Monthly Archives: May 2007

Yet Another Reason Your Filter is Useless (or neat trick to post to jaiku, wordpress or twitter)


The first part of this post is actually useful. The second part is just me venting about the wrong application of time and energy that is, all too often, school filtering.

So I started using Jaiku (like Twitter but with the ability to aggregate all your feeds and a few other neat tricks).

Jaiku was blocked pretty quickly at school as a personal/dating site for some reason. I’ve stopped trying to guess the rationale behind certain things.

I’ve been using Jott. This free service that allows me to call a number, say who I want to send the message to, dictate and that person (mostly myself) gets a text email of what I said and a link to the audio file as well. I highly recommend it.)

Driving to work listening to net@night about egorcast which allows me to use Jott to post text to jaiku, twitter and wordpress- all with a simple phone call.

So now I can post to a blocked site without even typing. Now if I could touch text with my phone imagine the fun I could have.

<----philosophical/venting below---->

This is the kind of flexible communication that schools are trying to stop. It has always been a losing battle but more so as phones and free services take it to the next level.

I’ve heard way too many conversations lately that say something like “It allows unmoderated student communication and we’ve got to block it.” This thought process really scares and depresses me. It is both a waste of time and a great way to garner student contempt both for the rules and for those flailing around trying vainly to enforce them. This makes students far more likely to disregard relevant Internet safety advice and it pushes them towards using phones, home computers etc. where there is no filtering. On the teacher/parent side, heavy filtering tends to lead to a false sense of security, less training for students, less discussion and responsibility being shifted from students to software.

You can’t wall of the Internet, no matter the filter. You can’t stop kids from bringing and using cell phones in school. At some point it really has to be up to them. Have we prepared them to make those choices?

Photo credit – Peter Gasston

Seal Generator

Click and create official looking seals (no bad puns please) of various sorts. It’s easy, quick and fun. You can also order them on magnets which could make for some fun games and ways to decorate your classroom (or house).

You can have a lot of fun with this in History and English for sure. I made up one for edubloggercon 2007 just for kicks.

I’d like to see emblems for Greek gods, different literary characters, accurate presidential buttons, commemorative badges for battles etc.


Moving On…


I have some good news. I have accepted a job as a technology resource teacher in a local high school. I start in August, and I am so happy I’m bordering on giddy. The school is in the same county as Byrd (where Tom and I currently work), and Tom and I expect to collaborate on some new projects.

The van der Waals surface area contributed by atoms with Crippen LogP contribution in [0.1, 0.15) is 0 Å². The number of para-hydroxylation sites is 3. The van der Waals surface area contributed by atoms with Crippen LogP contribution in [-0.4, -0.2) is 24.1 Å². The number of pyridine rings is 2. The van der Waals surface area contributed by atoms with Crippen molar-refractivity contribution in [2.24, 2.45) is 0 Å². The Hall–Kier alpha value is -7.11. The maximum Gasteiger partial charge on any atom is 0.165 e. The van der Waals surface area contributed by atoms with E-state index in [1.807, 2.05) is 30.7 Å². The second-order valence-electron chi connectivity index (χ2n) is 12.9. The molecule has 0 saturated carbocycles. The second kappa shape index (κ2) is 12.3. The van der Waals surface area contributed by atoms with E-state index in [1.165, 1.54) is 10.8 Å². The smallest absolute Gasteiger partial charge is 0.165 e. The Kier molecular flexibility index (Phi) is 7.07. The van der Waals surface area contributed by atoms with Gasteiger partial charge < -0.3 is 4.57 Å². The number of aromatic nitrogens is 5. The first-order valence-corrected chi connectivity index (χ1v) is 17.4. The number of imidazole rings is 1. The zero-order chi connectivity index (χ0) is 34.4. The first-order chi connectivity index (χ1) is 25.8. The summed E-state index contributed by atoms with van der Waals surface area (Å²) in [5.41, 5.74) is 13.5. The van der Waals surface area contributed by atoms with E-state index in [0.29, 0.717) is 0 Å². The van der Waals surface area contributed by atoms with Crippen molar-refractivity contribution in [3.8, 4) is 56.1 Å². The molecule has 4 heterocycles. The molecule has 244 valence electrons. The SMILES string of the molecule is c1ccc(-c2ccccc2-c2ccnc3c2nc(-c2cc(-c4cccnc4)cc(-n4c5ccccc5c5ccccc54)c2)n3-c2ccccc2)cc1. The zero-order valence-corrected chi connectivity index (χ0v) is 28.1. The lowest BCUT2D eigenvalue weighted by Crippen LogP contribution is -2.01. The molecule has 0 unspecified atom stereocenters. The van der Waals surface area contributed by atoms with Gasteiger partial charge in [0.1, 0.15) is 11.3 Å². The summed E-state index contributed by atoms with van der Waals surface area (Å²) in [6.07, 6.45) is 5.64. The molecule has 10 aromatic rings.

As you know from previous posts, our middle schools students work on iBooks. Our high schoolers, on the other hand, work on Dells. This will be a challenge for me. I haven’t work on a Windows machine in quite a while, so this is a call for help. I need to know the places to go to find interesting 3rd party software and freeware. How have you modified your machine to maximize your time and productivity? If you are working on two different platforms (Mac/PC), how do you live in these two different worlds with some sense of harmony? Any advise would be relished!

Google Maps Street View

Street View

Another pretty amazing option in Google Maps. You now have the “street view” option in addition to map, satellite and hybrid views.

This view appears to be a real street level view of the city’s streets that you can advance incrementally (using the arrows you see). Talk about a great way to give your students a view of a particular novel or historical location. It appears to be just major cities right now but it’s pretty impressive.

via Digg

Flags and Pie Charts

Flag pie charts
This might be the visual link some students need to start seeing how pie charts reflect real data and it’s not a bad way to get some exposure to the flags of other nations.

Basically, the pie chart is shown with the proportional slices for the colors of the flag. You click on the pie chart and it shows you the actual flag. It’s an instant way to make pie charts concrete.

A neat idea and something you might have the kids create for other things. You could have them do something similar for paintings, clothing (high fashion or sports uniforms), certain album covers etc. It wouldn’t be great if you were stressing exactness but for getting the general concept down in a fun way it’d work well.

Found via Digg